Power to the People
Episode 3 of Ragnarok Season 2 begins with Magne overcome with rage and confronting Ran. He promises to kill her but Iman follows, stopping him from doing something he’ll regret.
That evening Magne has another dream, this time directing his attention toward Mjolnir and making his weapon ready for the fight against the giants.
In the morning, Laurits shows off his healing powers to his brother. Magne is shocked, believing that he’s “one of them” until his brother promises he’s still on his side. In order to prove his loyalty, Magne tasks Laurits with joining him to forge the hammer.
Magne believes the fire Wenche referenced before is burning inside the Jutuls’ house and this is what holds the key. He wants Laurits’ help to break in and help make the hammer. Just incase there were any doubts over who Laurits is (there aren’t), Laurits speaks to Erik about Loki’s past and how he was the first trans person in history.
Meanwhile, the polluted water from Jutul Industries serves as a welcome distraction from the supernatural occurrences around Edda (which we know are caused by Magne and co.) Protestors gather outside the gates against the company as an old God suddenly resurfaces. This comes in the form of Wotan, who puts on Wenche’s necklace and immediately changes his demeanor. It’s now apparent that this guy is Odin.
Laurits plays both sides of the game, finding out crucial information while defying Magne and visiting Vidar behind his back. When he returns home, Laurits shows his brother the key he managed to obtain. It’s just what the trickster God would do, and it plays into Magne’s hands nicely.
Anyway, the pair head over that night and try to forge the hammer. Magne holds it in the fire and watches as the orange flames hungrily lick up the metal. However, Vidar’s return prompts new problems for the boys to deal with. He notices Magne in the house, who demands he hand over the hammer. Realizing they’ve both deceived him, he demands both teens leave.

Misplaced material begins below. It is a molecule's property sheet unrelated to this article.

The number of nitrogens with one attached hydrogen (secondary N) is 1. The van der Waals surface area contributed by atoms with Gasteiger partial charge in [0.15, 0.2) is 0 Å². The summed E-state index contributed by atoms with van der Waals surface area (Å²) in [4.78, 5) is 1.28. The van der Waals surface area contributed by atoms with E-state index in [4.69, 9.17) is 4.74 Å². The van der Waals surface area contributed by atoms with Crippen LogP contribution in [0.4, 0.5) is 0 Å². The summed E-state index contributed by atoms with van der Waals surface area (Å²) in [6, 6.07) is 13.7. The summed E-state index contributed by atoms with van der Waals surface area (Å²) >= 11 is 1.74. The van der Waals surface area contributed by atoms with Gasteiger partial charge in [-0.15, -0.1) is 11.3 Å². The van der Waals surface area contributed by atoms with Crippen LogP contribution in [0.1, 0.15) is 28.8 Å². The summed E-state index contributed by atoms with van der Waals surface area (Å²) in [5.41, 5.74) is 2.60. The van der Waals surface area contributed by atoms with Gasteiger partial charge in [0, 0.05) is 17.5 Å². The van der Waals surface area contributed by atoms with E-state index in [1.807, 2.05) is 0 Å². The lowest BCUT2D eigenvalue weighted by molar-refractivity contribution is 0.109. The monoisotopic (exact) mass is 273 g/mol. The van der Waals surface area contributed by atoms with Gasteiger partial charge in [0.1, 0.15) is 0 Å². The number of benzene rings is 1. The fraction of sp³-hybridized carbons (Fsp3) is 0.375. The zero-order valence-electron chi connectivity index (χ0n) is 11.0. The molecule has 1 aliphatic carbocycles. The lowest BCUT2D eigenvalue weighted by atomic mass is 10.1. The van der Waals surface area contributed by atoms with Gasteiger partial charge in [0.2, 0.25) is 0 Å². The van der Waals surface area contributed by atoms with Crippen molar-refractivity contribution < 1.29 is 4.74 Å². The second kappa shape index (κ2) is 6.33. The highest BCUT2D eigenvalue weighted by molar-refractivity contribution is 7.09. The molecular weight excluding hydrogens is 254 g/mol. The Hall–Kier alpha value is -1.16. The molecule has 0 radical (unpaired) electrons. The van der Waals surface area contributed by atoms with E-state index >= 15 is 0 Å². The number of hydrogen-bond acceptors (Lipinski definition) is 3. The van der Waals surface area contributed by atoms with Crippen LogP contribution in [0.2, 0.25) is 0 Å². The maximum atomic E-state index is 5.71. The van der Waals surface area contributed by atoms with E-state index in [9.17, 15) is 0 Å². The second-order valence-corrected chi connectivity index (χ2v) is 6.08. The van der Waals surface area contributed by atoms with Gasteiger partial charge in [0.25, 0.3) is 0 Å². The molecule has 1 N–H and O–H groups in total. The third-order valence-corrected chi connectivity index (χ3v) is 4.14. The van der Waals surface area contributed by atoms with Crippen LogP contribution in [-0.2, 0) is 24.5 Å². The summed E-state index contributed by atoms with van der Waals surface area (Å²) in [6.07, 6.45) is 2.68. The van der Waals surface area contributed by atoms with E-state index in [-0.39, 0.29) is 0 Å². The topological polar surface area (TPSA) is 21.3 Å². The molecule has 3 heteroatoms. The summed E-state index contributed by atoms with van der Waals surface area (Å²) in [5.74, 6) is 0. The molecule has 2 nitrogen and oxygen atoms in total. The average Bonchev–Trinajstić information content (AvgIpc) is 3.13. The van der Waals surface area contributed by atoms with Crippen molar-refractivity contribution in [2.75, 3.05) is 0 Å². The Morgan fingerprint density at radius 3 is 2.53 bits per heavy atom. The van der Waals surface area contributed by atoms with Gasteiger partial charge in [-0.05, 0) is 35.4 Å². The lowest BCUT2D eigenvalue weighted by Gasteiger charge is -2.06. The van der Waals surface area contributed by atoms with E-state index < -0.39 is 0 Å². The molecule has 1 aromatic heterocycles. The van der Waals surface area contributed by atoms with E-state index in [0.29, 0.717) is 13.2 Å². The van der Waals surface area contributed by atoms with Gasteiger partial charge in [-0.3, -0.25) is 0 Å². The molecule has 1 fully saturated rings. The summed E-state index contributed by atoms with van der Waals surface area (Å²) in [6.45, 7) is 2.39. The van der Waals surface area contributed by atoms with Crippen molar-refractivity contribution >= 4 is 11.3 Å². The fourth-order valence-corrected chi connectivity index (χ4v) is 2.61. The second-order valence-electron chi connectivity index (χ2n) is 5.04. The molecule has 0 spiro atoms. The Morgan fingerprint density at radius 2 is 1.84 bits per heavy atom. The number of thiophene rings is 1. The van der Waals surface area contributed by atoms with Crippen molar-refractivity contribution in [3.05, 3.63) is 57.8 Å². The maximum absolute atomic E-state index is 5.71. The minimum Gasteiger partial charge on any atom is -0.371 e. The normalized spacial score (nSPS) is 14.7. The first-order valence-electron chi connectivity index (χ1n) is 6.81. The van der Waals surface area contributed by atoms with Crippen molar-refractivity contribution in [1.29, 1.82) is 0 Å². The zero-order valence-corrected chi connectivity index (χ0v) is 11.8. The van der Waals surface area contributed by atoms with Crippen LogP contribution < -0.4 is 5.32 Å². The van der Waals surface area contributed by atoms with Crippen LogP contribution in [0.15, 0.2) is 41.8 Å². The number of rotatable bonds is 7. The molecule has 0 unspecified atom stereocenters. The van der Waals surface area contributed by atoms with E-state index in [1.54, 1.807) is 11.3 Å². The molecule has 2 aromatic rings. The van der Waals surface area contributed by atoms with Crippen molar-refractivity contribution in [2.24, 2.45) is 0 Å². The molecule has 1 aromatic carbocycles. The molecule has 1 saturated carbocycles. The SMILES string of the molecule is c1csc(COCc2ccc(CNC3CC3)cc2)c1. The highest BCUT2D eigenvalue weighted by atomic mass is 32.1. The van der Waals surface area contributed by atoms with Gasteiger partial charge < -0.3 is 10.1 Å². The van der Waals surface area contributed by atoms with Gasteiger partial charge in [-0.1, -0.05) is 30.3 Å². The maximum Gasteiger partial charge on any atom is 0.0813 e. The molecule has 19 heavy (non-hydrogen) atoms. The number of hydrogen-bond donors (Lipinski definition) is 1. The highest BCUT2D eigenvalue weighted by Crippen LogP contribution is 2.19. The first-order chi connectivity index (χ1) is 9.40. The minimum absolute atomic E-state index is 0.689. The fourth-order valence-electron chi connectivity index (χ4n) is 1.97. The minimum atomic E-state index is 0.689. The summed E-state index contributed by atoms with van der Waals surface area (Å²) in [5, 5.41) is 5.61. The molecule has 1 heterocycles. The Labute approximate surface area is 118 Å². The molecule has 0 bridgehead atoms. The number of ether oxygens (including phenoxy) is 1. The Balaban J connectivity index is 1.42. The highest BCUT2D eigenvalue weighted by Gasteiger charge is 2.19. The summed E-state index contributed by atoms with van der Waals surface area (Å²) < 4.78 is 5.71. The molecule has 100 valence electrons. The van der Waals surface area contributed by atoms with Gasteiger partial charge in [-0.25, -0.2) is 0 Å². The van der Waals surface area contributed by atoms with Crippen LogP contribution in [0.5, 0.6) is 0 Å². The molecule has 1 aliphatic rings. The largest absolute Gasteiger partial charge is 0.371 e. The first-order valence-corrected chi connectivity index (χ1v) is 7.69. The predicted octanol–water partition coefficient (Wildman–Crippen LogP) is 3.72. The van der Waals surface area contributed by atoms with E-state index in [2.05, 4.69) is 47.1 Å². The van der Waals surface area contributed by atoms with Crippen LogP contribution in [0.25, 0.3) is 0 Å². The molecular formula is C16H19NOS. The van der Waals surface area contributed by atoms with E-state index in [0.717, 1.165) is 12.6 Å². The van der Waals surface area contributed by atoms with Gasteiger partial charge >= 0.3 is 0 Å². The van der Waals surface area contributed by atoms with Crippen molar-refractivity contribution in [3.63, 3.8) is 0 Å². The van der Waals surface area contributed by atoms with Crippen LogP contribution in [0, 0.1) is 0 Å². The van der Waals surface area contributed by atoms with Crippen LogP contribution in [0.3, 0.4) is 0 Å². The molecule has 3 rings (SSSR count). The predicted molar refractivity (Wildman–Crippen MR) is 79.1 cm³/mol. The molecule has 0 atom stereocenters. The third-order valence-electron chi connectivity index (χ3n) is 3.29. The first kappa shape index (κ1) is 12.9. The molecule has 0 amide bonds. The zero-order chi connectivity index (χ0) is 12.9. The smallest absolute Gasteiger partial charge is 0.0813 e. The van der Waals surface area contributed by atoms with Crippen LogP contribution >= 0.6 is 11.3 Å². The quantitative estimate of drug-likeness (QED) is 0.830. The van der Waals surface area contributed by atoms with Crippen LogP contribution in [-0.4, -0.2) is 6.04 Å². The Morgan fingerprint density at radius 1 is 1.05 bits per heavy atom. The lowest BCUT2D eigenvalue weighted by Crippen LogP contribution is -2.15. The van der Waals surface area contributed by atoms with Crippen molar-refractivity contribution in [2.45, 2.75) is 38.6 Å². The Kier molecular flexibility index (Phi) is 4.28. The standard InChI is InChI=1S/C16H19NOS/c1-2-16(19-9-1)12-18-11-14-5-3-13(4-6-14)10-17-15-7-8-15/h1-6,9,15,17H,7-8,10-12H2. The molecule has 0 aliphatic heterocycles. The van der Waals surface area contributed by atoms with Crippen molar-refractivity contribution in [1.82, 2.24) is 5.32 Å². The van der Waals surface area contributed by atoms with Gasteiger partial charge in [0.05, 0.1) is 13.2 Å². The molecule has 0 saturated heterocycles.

When they head home, Mr Exposition himself (Erik) is there and he discusses stories about dark elves, Loki and the blood brothers. Erik pays specific attempt to Loki’s powers, and how he is, in essence, half-Giant and half-God. This is something we’ve known for a while but it’s reinforced here too.
Back at the care home, Magne heads over as Wotan greets the boy, calling him son and revealing himself to be Odin. Laurits is there too but Wotan tells him to leave given he’s half-giant and a supposed traitor. Without much of a choice, Laurits leaves as Wotan tells Magne that his blind eye can see far and they have work to do.
There certainly is work to be done. “We don’t have a Planet B” chants begin outside the gates of Jutul Industries as all our characters join in rather than actually focusing on this supposed war. Gry and Fjor are there too, along with Laurits and Magne.
Laurits is clearly starting to grow disillusioned with all of this though. Fjor steps up with a megaphone, talking passionately about his family’s woes and how they need to make changes.
When Vidar leaves the factory, he picks up Laurits and they drive up to the Jutul household. Further woes befall our characters as Gry’s father is rushed to hospital. He’s just downed a whole bottle of pills and unfortunately he passes away.
Back at the Jutul residence, Vidar approaches Laurits with one of the old weapons, questioning his son and telling him he won’t tolerate treason. Magne shows up and manages to stop him, holding the giant back long enough for the two to duel. It doesn’t last long though, as Magne bests Vidar and kills him. He watches as the man’s eyes turn white and he dissolves completely. Vidar is dead.
The Episode Review
Well, that’s a shame. The one antagonist in this series that’s actually been a compelling force has now been killed off, leaving lots of question marks over the direction of this show going forward.
This supposed war between the Gods and Giants has felt more like a playground squabble in truth, with the patriarch now passing, Fjor switching sides and Saxa disillusioned with her family and seemingly flirting the line between good and evil. All of this culminates in a show that lacks a compelling arc to actually make good on what promised to be a decent second season.
Instead, there’s more teen drama on the horizon, with lots of environmental issues brought to the foreground. While there’s nothing inherently wrong with that, it also distracts from the urgency of this supposed war.
This episode marks a turning point of sorts, leaving the door wide open for where this one may go next but also a danger that it could end up becoming a real disappointment.